Presentation on theme: "What you need to know about the Math Stack"— Presentation transcript:
1What you need to know about the Math Stack MathML, MathJax, HTML5, and EPUB 3
2Introduction Autumn Cuellar, Associate Product Manager Design Science MathTypeMathFlowMathPlayerMathDaisyEquation EditorGive a little of the history of Design Science, mention work in standards communities
3Overview Exciting new standards developments: MathML 3HTML5EPUB 3Filling the gaps: MathJaxSo why all the fuss about MathML?I want to go there. But how?Conclusion
4MathML The XML standard for encoding mathematics MathML 1 spec finalized in 1998MathML 2 in 2003MathML 3 in late 2010By now I’m sure you’ve heard of MathML.MathML 2 was MathML’s coming of age. It corrected many of the basic problems in MathML 1. For example, there was no way to specify a line break in MathML 1 without the use of tables.
5MathML 3 Line wrapping and line breaking With MathML 3, MathML has reached a new maturity. With this latest version, the working group carefully considered the requirements of the publishing community, and to meet those needs, they established new facilities for line wrapping and line breaking. These include aligning new lines against the first line (such as aligning by the equals sign), specifying a multiplication character to use if the break is between expressions such that the multiplication is implied (for example, here we use a dot multiplication character), and the width of a column so that breaks are automatically inserted into the equation.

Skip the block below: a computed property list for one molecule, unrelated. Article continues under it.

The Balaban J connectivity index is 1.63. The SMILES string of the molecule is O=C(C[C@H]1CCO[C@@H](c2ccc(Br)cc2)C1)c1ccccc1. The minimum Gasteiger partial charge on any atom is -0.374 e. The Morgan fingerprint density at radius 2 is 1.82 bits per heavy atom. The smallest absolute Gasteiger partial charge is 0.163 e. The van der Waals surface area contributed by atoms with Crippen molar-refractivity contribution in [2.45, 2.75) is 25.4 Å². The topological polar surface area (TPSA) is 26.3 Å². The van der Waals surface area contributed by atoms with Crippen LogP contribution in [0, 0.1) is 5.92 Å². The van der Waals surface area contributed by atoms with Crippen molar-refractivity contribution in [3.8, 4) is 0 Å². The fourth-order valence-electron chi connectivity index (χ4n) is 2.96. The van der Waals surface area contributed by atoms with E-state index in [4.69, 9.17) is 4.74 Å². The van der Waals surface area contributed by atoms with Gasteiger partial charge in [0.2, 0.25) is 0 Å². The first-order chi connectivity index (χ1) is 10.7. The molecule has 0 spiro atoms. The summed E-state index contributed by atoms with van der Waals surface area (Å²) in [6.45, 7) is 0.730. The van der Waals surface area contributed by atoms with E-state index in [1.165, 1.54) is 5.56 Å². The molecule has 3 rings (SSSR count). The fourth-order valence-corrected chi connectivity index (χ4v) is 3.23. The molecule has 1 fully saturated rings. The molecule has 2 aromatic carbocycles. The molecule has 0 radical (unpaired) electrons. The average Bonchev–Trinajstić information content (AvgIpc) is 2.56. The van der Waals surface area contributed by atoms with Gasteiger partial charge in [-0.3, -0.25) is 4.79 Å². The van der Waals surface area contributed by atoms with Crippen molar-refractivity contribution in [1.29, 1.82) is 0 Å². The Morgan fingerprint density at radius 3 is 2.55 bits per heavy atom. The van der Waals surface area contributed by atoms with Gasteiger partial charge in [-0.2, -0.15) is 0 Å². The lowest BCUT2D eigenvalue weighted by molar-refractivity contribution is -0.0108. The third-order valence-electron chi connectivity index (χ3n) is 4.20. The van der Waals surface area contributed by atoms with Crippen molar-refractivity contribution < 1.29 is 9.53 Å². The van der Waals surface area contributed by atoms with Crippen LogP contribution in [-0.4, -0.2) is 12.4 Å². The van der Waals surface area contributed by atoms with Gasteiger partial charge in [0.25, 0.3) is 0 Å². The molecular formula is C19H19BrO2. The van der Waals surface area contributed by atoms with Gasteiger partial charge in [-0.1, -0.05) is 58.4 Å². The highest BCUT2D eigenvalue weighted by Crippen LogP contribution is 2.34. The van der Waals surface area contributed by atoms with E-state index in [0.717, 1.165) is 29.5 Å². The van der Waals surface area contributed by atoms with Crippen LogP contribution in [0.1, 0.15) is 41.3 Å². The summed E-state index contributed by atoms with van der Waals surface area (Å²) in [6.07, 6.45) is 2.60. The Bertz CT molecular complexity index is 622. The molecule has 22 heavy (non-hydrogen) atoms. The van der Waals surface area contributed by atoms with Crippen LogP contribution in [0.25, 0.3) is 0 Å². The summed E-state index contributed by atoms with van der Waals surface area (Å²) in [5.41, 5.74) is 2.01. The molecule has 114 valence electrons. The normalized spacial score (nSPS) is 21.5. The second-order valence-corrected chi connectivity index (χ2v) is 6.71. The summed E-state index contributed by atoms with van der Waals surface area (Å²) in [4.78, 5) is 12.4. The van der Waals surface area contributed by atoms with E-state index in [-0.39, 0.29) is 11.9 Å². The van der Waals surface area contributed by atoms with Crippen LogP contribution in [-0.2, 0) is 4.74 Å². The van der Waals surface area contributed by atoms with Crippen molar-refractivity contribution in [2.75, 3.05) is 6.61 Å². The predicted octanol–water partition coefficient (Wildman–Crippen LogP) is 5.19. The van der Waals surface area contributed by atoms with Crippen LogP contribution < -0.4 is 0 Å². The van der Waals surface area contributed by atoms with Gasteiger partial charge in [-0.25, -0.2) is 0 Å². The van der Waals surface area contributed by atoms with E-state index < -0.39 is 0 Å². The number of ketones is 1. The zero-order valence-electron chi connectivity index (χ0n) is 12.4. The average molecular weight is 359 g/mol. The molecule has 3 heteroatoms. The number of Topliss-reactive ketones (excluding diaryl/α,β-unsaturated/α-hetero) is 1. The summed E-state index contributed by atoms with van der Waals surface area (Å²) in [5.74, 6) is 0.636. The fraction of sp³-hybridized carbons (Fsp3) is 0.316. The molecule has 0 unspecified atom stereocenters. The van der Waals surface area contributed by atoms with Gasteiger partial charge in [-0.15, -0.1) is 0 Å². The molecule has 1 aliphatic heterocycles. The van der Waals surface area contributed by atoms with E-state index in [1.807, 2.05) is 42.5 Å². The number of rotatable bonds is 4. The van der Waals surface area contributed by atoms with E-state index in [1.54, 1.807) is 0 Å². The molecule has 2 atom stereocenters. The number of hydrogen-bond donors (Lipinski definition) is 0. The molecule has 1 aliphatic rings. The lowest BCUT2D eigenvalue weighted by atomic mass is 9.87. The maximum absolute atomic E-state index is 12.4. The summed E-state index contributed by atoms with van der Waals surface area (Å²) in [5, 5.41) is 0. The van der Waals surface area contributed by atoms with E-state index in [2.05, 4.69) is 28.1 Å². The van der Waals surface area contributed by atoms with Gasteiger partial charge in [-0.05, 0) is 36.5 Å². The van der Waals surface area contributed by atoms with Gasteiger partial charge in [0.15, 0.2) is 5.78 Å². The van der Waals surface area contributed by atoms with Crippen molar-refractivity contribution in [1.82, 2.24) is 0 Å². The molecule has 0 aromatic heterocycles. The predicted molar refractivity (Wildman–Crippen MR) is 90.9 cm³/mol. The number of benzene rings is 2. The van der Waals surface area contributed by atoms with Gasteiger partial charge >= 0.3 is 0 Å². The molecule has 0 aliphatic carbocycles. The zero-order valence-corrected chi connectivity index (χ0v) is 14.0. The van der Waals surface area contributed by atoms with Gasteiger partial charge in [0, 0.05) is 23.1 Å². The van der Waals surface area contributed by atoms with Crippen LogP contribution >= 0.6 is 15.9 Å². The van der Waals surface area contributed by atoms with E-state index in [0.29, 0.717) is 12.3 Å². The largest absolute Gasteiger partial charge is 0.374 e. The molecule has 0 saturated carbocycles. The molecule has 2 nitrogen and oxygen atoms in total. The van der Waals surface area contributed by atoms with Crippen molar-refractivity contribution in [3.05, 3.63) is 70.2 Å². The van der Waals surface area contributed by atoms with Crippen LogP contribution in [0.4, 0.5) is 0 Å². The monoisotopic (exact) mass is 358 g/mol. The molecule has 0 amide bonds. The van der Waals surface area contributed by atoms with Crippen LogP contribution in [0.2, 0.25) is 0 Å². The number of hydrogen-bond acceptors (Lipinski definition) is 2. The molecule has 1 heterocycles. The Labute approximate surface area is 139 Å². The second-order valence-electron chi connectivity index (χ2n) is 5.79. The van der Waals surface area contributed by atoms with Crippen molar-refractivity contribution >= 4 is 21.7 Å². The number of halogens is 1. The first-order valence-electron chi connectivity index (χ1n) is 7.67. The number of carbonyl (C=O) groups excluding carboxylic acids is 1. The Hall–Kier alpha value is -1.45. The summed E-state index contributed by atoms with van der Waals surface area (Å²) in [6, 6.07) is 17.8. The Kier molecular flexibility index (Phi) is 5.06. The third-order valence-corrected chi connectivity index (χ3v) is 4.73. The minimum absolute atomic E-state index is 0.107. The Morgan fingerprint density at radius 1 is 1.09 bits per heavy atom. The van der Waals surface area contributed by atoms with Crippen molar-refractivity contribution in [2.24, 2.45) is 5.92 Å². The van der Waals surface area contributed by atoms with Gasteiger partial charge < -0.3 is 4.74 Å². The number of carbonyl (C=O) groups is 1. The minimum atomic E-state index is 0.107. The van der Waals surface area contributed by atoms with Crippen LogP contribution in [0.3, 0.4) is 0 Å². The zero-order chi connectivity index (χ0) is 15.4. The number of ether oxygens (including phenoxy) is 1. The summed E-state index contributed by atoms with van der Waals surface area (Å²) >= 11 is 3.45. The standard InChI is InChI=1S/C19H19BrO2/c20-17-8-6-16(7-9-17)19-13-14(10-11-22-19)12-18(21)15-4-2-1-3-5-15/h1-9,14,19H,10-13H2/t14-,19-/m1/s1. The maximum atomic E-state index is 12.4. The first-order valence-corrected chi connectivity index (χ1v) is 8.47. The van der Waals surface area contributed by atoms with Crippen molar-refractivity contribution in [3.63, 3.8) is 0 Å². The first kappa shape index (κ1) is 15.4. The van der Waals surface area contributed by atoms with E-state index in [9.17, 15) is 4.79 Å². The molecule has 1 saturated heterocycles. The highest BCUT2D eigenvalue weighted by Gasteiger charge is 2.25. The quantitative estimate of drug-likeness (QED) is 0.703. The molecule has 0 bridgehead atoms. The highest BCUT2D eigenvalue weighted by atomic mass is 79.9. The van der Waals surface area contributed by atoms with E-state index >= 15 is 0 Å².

6MathML 3 Elementary math MathML 3 also adds elementary math notation for the education sector. For example, to specify carries and cross-outs in stacked operations; long division; and repeating decimals
7MathML 3 International math support And finally, for those of us who want to localize our content, MathML now provides international support, from right-to-left language support to support for alternative notations.
8HTML5 World Wide Web - by scientists for scientists… But HTML, the primary web language, had no support for math…Until HTML5While MathML has gone through its maturation process, it has slowly but surely been gaining steam as a worthy format for encoding mathematics. Math is the poor neglected stepchild always, isn’t it? Admit it! Math is the last thing that any of us wants to think about, but to our everlasting consternation, it’s not going away. And it’s the same for standards communities. The Internet was built by scientists for scientists, but HTML, the language behind the World Wide Web, had no built-in support for math until about 6 months ago, when HTML 5 was finalized with MathML included, because the HTML working group finally realized what we’ve known all along – math, for better or worse, is here to stay.